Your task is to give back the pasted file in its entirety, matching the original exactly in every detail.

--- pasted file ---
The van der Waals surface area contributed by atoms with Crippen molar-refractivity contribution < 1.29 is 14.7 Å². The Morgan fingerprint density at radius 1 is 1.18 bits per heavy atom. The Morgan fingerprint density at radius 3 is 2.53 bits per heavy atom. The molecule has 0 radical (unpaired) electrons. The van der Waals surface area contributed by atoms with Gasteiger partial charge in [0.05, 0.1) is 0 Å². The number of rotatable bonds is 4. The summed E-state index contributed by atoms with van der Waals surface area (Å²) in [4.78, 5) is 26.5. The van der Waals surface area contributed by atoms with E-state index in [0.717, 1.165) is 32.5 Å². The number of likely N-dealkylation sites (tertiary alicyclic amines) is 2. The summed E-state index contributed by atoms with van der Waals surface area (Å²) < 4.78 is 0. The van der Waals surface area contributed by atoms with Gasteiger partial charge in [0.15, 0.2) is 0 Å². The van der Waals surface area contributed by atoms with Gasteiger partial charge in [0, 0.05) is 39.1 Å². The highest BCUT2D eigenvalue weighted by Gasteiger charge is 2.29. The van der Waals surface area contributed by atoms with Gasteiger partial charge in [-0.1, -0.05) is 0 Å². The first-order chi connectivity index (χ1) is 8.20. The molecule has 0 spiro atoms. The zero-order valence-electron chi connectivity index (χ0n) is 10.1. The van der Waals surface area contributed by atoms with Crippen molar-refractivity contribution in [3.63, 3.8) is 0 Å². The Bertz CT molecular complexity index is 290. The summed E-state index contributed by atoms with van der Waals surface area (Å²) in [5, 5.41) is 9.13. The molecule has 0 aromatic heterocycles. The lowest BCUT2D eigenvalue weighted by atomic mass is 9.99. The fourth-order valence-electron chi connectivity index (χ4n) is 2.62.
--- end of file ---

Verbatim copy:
The van der Waals surface area contributed by atoms with Crippen molar-refractivity contribution < 1.29 is 14.7 Å². The Morgan fingerprint density at radius 1 is 1.18 bits per heavy atom. The Morgan fingerprint density at radius 3 is 2.53 bits per heavy atom. The molecule has 0 radical (unpaired) electrons. The van der Waals surface area contributed by atoms with Gasteiger partial charge in [0.05, 0.1) is 0 Å². The number of rotatable bonds is 4. The summed E-state index contributed by atoms with van der Waals surface area (Å²) in [4.78, 5) is 26.5. The van der Waals surface area contributed by atoms with E-state index in [0.717, 1.165) is 32.5 Å². The number of likely N-dealkylation sites (tertiary alicyclic amines) is 2. The summed E-state index contributed by atoms with van der Waals surface area (Å²) < 4.78 is 0. The van der Waals surface area contributed by atoms with Gasteiger partial charge in [0.15, 0.2) is 0 Å². The van der Waals surface area contributed by atoms with Gasteiger partial charge in [0, 0.05) is 39.1 Å². The highest BCUT2D eigenvalue weighted by Gasteiger charge is 2.29. The van der Waals surface area contributed by atoms with Gasteiger partial charge in [-0.1, -0.05) is 0 Å². The first-order chi connectivity index (χ1) is 8.20. The molecule has 0 spiro atoms. The zero-order valence-electron chi connectivity index (χ0n) is 10.1. The van der Waals surface area contributed by atoms with Crippen molar-refractivity contribution in [3.63, 3.8) is 0 Å². The Bertz CT molecular complexity index is 290. The summed E-state index contributed by atoms with van der Waals surface area (Å²) in [5, 5.41) is 9.13. The molecule has 0 aromatic heterocycles. The lowest BCUT2D eigenvalue weighted by atomic mass is 9.99. The fourth-order valence-electron chi connectivity index (χ4n) is 2.62.